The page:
A provocative article appeared on the arxiv last month:

## Inflation, evidence and falsifiability

## Giulia Gubitosi, Macarena Lagos, Joao Magueijo, Rupert Allison

(Submitted on 30 Jun 2015)

In this paper we consider the issue of paradigm evaluation by applying Bayes’ theorem along the following nested chain of progressively more complex structures: i) parameter estimation (within a model), ii) model selection and comparison (within a paradigm), iii) paradigm evaluation … Whilst raising no objections to the standard application of the procedure at the two lowest levels, we argue that it should receive an essential modification when evaluating paradigms, in view of the issue of falsifiability. By considering toy models we illustrate how unfalsifiable models and paradigms are always favoured by the Bayes factor … We propose a measure of falsifiability (which we term predictivity), and a prior to be incorporated into the Bayesian framework, suitably penalising unfalsifiability …

(I’ve abbreviated the abstract.)

Ewan Cameron and Peter Coles have good critiques of the article. Cameron notes specific problems with the details, while Coles takes a broader view. Personally, I’m more interested in the sort of issues that Coles raises, although I recommend reading both.

The nub of the paper’s argument is that the method of Bayesian inference does not “suitably penalise” theories that are unfalsifiable. My first reaction, like Coles’s, is not to care much, because the idea that falsifiability is essential to science is largely a fairy tale. As Coles puts it,

In fact, evidence neither confirms nor discounts a theory; it either makes the theory more probable (supports it) or makes it less probable (undermines it). For a theory to be scientific it must be capable having its probability influenced in this way, i.e. amenable to being altered by incoming data “i.e. evidence”. The right criterion for a scientific theory is therefore not falsifiability but testability.

Here’s pretty much the same thing, in my words:

For rhetorical purposes if nothing else, it’s nice to have a clean way of describing what makes a hypothesis scientific, so that we can state succinctly why, say, astrology doesn’t count. Popperian falsifiability nicely meets that need, which is probably part of the reason scientists like it. Since I’m asking you to reject it, I should offer up a replacement. The Bayesian way of looking at things does supply a natural replacement for falsifiability, although I don’t know of a catchy one-word name for it. To me, what makes a hypothesis scientific is that it is

. That just means that we can imagine experiments whose results would drive the probability of the hypothesis arbitrarily close to one, and (possibly different) experiments that would drive the probability arbitrarily close to zero.amenable to evidence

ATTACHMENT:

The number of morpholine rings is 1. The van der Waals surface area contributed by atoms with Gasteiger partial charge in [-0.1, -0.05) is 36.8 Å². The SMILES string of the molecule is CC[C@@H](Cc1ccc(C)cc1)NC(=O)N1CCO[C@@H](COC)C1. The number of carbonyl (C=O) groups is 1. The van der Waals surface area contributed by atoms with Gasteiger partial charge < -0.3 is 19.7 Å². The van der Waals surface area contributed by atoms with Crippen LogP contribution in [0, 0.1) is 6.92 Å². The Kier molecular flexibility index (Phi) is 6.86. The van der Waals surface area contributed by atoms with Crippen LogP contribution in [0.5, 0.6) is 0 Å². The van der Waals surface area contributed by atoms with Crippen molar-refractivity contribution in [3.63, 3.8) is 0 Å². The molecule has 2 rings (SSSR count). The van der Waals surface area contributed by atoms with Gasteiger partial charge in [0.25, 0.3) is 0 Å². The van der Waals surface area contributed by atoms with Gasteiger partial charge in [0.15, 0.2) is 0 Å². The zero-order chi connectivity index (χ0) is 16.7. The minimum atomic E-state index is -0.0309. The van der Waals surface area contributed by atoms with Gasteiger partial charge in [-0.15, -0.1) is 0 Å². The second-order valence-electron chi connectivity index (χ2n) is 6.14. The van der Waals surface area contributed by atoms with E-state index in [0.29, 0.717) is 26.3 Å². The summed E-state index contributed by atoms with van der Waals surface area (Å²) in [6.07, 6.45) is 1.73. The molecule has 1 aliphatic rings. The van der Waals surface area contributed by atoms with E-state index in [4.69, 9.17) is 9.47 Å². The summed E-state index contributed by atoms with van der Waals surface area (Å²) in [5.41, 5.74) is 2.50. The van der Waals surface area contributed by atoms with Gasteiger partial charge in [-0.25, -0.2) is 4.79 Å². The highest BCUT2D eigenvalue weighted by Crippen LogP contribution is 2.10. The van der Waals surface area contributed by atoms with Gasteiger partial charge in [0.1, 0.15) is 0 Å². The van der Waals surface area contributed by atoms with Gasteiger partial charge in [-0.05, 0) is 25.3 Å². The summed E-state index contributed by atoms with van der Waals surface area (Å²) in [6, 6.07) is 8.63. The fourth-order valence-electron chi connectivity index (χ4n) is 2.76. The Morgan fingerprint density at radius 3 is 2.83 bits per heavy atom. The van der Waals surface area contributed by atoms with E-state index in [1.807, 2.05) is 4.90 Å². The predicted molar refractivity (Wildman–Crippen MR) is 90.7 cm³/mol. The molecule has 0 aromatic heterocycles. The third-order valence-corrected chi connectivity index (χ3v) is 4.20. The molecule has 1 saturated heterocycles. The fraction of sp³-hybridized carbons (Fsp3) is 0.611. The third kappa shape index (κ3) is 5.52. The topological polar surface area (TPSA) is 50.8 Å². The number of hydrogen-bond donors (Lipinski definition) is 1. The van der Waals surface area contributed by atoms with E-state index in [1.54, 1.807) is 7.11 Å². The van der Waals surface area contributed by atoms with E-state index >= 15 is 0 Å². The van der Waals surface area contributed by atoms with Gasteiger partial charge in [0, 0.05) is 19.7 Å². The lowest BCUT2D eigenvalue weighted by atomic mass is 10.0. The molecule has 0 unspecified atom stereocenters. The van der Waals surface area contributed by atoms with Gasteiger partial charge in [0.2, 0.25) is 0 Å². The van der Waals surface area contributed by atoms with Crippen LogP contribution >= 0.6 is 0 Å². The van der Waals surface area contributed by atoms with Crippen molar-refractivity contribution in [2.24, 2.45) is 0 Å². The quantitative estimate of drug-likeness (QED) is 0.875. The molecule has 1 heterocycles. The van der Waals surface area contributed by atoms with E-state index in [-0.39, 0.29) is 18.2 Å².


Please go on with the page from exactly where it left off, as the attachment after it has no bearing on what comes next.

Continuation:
Sean Carroll is also worth reading on this point.

The problem with the Gubitosi *et al.* article is not merely that the emphasis on falsifiability is misplaced, but that the authors reason backwards from the conclusion they want to reach, rather than letting logic guide them to a conclusion. Because Bayesian inference doesn’t “suitably” penalize the theories they want to penalize, it “should” be replaced by something that does.

Bayes’s theorem is undisputedly true (that’s what the word “theorem” means), and conclusions derived from it are therefore also true. (That’s what I mean when use the phrase “Bayesian reasoning, or as I like to call it, ‘reasoning’.) To be precise, Bayesian inference is the provably correct way to draw probabilistic conclusions in cases where your data do not provide a conclusion with 100% logical certainty (i.e., pretty much all cases outside of pure mathematics and logic).

When reading this paper, it’s worthwhile keeping track of all of the places where words like “should” appear, and asking yourself what is meant by those statements. Are they moral statements? Aesthetic ones? And in any case, recall Hume’s famous dictum that you can’t reason from “is” to “ought”: those “should” statements are not, and by their nature cannot be, supported by the reasoning that leads up to them.

In particular, Gubitosi *et al.* are sad that the data don’t sufficiently disfavor the inflationary paradigm, which they regard as unfalsifiable. But their sadness is irrelevant. The Universe may have been born in an inflationary epoch, even if the inflation paradigm does not meet their desired falsifiability criterion. The way you should decide how likely that is is Bayesian inference.

“By considering toy models we illustrate how unfalsifiable models and paradigms are always favoured by the Bayes factor”

This is not correct. An unfalsifiable theory has infinite degree of freedom – as soon as we ask it to compete against a theory with finite degrees of freedom, the unfalsifiable theory will perform maximally badly (P = 0), regardless of the accumulated evidence. (With a large number of degrees of freedom, the prior probability must be spread thinly over a high-dimensional hypothesis space, leading to less prior density in the region picked out by the data – with infinite DOF, the penalty is maximally punishing.)

For this reason, falsifiability is a sound requirement, though it often gives (and was born from) a badly distorted impression of how science works.